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Browsing: Diary of John Quincy Adams, Volume 1


Docno: ADMS-03-01-02-0007-0012-0014

Author: Adams, John Quincy
Date: 1785-10-15

15th.

We had this day, two young Gentlemen, to dine with us. Mr. Saml. Brooks from the Academy, at Exeter, where they have at present a vacation for three weeks; and Sam: Walker, my brother Charles's Chum, at College: their vacancy will not begin till next Wednesday, but he has obtained leave to come home already. Leonard White too, was here in the afternoon. He came home on Wednesday, returned on Thursday to Boston, and came { 341 } back last Evening. The Government of the University, would not give him leave of absence, so that he will not go to England at present. We had this afternoon some of the most extraordinary weather, I remember ever to have known. At about 3 o'clock afternoon, the Clouds look'd uncommonly yellow, and it grew so dark, that I could with difficulty read a small print: and although it was quite cold, it began to thunder. It call'd to the memory of most persons, the famous dark day, which happened in 1780,1 but which was much more remarkable than this. It cleared up however in some measure before Sun set, and the weather in the Evening was not disagreeable.
N.B. Miss Nancy did not go out of the House, once during the whole course of this day.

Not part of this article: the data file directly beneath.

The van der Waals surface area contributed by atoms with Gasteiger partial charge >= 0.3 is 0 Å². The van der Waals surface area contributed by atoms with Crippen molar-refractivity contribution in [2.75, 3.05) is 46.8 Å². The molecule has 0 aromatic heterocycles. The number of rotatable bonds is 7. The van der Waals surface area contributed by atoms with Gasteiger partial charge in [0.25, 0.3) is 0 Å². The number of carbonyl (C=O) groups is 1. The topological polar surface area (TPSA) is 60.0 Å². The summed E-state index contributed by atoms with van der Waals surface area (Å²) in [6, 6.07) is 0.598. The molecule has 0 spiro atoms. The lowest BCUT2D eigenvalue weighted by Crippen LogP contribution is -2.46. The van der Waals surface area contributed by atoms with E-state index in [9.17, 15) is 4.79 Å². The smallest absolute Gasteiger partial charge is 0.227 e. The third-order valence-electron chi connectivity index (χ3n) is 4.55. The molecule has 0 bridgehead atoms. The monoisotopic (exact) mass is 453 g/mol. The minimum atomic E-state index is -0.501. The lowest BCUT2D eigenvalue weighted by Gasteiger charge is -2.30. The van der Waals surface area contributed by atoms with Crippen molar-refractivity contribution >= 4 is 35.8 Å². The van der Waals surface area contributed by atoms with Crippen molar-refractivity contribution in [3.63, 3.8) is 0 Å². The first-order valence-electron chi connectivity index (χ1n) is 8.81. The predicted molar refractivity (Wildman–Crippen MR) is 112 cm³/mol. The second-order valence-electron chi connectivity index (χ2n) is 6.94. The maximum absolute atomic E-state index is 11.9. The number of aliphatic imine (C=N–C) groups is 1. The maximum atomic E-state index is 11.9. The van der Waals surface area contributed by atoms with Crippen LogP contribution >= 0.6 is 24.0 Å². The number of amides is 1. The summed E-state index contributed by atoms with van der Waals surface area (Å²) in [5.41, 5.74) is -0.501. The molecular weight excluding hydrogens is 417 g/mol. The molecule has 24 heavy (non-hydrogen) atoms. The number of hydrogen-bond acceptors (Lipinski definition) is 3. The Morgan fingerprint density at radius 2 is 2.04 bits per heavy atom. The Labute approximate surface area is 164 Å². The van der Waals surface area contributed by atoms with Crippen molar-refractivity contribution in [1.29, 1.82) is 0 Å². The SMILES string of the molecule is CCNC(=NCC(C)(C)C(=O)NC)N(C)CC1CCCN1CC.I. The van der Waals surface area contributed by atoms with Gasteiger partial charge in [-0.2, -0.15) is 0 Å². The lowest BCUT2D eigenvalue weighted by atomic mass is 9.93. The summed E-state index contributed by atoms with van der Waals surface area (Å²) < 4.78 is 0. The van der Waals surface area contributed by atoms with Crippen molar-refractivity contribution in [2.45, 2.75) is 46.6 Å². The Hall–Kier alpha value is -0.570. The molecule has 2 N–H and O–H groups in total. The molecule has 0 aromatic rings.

1. For accounts of the “dark day,” see Adams Family Correspondence, 3:355–356, 386–388.

Docno: ADMS-03-01-02-0007-0012-0015

Author: Adams, John Quincy
Date: 1785-10-16

16th.

We had no minister to day, at our meeting house. Nancy went to the other in the forenoon, and Tommy in the afternoon. I stayd at home all day. Miss Hazen, has been very unwell, for some days past, and had this afternoon, one of her teeth drawn. I wish she could be persuaded to take care of them: The want of proper attention to the teeth, is an universal failing in this Country, and is very hurtful both to the beauty, and the Health of our Ladies.
Mr. Thaxter last night, promised to come, and dine with us to day, but, went over, to meeting at Bradford. I forgot last Sunday to mention, that we had Mr. Moody of Pelham, to preach here, and I attended forenoon, and afternoon. A very sober preacher, who made use of a vast Quantity of Quotations.

Docno: ADMS-03-01-02-0007-0012-0016

Author: Adams, John Quincy
Date: 1785-10-17

17th.

There happened a very considerable alteration in the weather, during the course of the last Night. Yesterday the weather was uncommonly warm, and has been to day very cold; more like winter than any we have yet had. In the afternoon, Leonard White came up, and waited upon Miss Nancy down to his father's house. I went soon after, and drank tea, there: Mrs. and Miss Williams the professor's Lady and Daughter,1 were there upon a visit. Miss Williams, is tall and pretty, that is all I can say, of her, after so transient a view: an intimate friend of { 342 } Nancy's: they appear'd both very much pleased to see one another. There was in the Evening considerable Company; who they were is easily guess'd. At eight o'clock I return'd. Miss Hazen spent the remainder of the Evening at Mr. Duncan's.
1. Jane Kilbourn Williams and Jane, the wife and daughter of Prof. Samuel Williams, Hollis Professor of Mathematics and Natural and Experimental Philosophy, 1780–1788 (Sibley-Shipton, Harvard Graduates, 15:134–146).
Cite web page as: Founding Families: Digital Editions of the Papers of the Winthrops and the Adamses, ed.C. James Taylor. Boston: Massachusetts Historical Society, 2014.
http://www.masshist.org/apde2/